Children in the Rain – Ron Riddell

Children in the Rain – Ron Riddell

Children in the Rain – Ron Riddell



 Ron Riddell is an internationally-renown New Zealand poet. His poetry is particularly well-loved in the Hispanic world, where his last seven collections have been published in bi-lingual editions.

A painter, percussionist and the author of several plays and novels, he has published twenty-one collections of verse. His most recent novel is The Guardian of the Shield (2013). His work has been translated into seven languages. He divides his time between New Zealand and Colombia.

so much hanging by
a thread: the world upended
in a dew drop

“Like Robert Graves before him, Ron Riddell, unperturbed by poetic fashions or fads has for a number of years created verse that is both accessible and clear. By following the dictates of his own distinctive muse he has created poems that will still be read long after some of his more radical contemporaries will have ceased to be of interest to anyone.”

Bob Orr
New Zealand poet

“Should we lose any hope at the beginning of this new century, Ron Riddell’s Children in the Rain may offer us a warm and shining key to dispelling the darkness. His haiku and poems are a light of regeneration.”

– Ban’ya Natsuishi
Director of the World Haiku Association

“It wouldn’t be too pretentious to say that Ron Riddell is New Zealand’s most travelled poet. His distinctive style, the kindness and passion of his words, travel long distances. Printable Reality’s “Stage2Page” publishing series is designed to celebrate contemporary poetry, poetry that jumps from the page to the stage, and grabs you. In Ron’s case, the stage is anywhere, from any reader’s heart to live events and literary festivals across the world. We are fortunate to have captured some of his new haikus and poems in this beautiful volume. Please enjoy the places it takes you to.

Gus Simonovic
September 2014

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Life of a Field Hand
for Seamus Heaney(1939-2013)

A father digging; you follow suit

speaking for the silent earth, wringing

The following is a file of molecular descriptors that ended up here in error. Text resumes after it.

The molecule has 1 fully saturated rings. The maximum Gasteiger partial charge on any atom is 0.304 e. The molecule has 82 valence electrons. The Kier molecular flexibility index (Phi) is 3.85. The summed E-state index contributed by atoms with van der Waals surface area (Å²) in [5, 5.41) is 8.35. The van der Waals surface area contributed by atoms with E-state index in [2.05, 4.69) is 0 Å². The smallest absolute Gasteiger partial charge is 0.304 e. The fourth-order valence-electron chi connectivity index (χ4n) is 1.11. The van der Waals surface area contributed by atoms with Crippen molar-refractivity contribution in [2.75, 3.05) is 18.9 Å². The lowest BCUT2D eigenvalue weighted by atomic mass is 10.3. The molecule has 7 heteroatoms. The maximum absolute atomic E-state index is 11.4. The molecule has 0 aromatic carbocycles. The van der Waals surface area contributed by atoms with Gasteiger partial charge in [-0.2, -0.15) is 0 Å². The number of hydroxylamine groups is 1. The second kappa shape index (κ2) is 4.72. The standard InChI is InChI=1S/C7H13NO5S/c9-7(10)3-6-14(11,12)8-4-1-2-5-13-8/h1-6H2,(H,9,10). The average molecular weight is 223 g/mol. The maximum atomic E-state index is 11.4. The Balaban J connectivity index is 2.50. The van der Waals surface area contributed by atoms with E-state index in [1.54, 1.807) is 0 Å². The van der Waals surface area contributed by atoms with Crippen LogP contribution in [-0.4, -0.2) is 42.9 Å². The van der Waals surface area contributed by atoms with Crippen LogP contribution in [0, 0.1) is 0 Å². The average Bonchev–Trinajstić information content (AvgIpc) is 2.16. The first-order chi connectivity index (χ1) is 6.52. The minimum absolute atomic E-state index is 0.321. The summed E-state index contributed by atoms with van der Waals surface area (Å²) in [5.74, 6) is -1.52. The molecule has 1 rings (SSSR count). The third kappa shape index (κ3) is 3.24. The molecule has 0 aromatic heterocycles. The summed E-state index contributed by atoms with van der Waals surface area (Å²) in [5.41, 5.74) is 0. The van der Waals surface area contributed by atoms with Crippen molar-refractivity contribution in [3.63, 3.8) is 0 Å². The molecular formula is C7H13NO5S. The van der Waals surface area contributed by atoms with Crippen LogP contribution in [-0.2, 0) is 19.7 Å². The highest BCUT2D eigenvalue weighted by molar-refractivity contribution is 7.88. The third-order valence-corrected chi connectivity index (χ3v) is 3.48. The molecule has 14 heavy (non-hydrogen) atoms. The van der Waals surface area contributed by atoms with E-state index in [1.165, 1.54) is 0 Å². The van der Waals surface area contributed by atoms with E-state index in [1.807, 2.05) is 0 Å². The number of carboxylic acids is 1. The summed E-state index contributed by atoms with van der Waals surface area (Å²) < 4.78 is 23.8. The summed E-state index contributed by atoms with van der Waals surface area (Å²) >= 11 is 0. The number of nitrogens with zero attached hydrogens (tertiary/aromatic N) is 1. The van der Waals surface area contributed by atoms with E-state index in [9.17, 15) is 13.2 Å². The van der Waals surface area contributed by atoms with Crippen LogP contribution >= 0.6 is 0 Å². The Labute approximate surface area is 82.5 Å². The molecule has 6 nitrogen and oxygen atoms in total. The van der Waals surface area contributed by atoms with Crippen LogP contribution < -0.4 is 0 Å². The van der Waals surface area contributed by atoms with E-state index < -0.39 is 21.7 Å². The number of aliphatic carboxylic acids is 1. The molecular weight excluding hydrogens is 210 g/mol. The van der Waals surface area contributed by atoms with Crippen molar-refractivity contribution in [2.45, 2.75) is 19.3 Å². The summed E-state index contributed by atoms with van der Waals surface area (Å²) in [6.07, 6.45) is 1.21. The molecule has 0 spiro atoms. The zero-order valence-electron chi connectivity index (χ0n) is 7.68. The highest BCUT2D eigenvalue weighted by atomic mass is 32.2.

fresh life from ancestral loam

do not go down, do not go down

but rise up to a higher ground.


Rise to the task and share once more

the bread you made of kneaded earth

the drink to quench communal thirst

the peat you tilled with steady hand

revealing seams at furrows’ fall


Ulsterman who angled south

beneath the marching arc of light

bog man undo your links

field hand raise up your hands


let the light invade each limb

each sculpted pore; each close

and studied offering. Pause

for a moment, set to the plough


rein in the leash to the tiller

where out of deep, undaunted gaze

and the gift of peerless speech

Jerusalem is born again


vowels are rounded, consonants hold –

in the moment language flows

landscape too takes its cue –

we pause, look up, give thanks:


do not go down, do not go down

but rise up to the higher ground.


Vida de una mano campesina

Para Seamus Heaney(1939-2013)

De un padre labriego, has seguido el ejemplo

Hablando a la tierra silenciosa,

Moldeando con vida fresca

el ancestral barro

No bajes, no bajes

Busca tierras más altas

Retorna a la faena y comparte de nuevo

El pan que amasaste con la tierra

El trago para calmar la sed de todos

El terreno labrado con manos firmes

Revelando junturas donde yacen surcos

El hombre de Ulster que demarcó el sur

Por encima del arco fugaz de luz

Enpantanado rompe  tus cadenas

Manos Campesinas levántense

Deja que la luz invada cada miembro

Cada poro esculpido, cada cercana

y detallada ofrenda,

descansa un rato, deja que sea

El timón quien conduzca el arado

Más allá del abismo,  impávidas miradas

Y el don de incomparables palabras

Donde Jerusalén renace


vocales redondeadas, consonantes detenidas

En el instante en que fluye el lenguaje

El horizonte también cobra su símbolo –

Haciendo una pausa, nos volvemos para dar gracias:

No bajes, no bajes

Busca tierras más altas.

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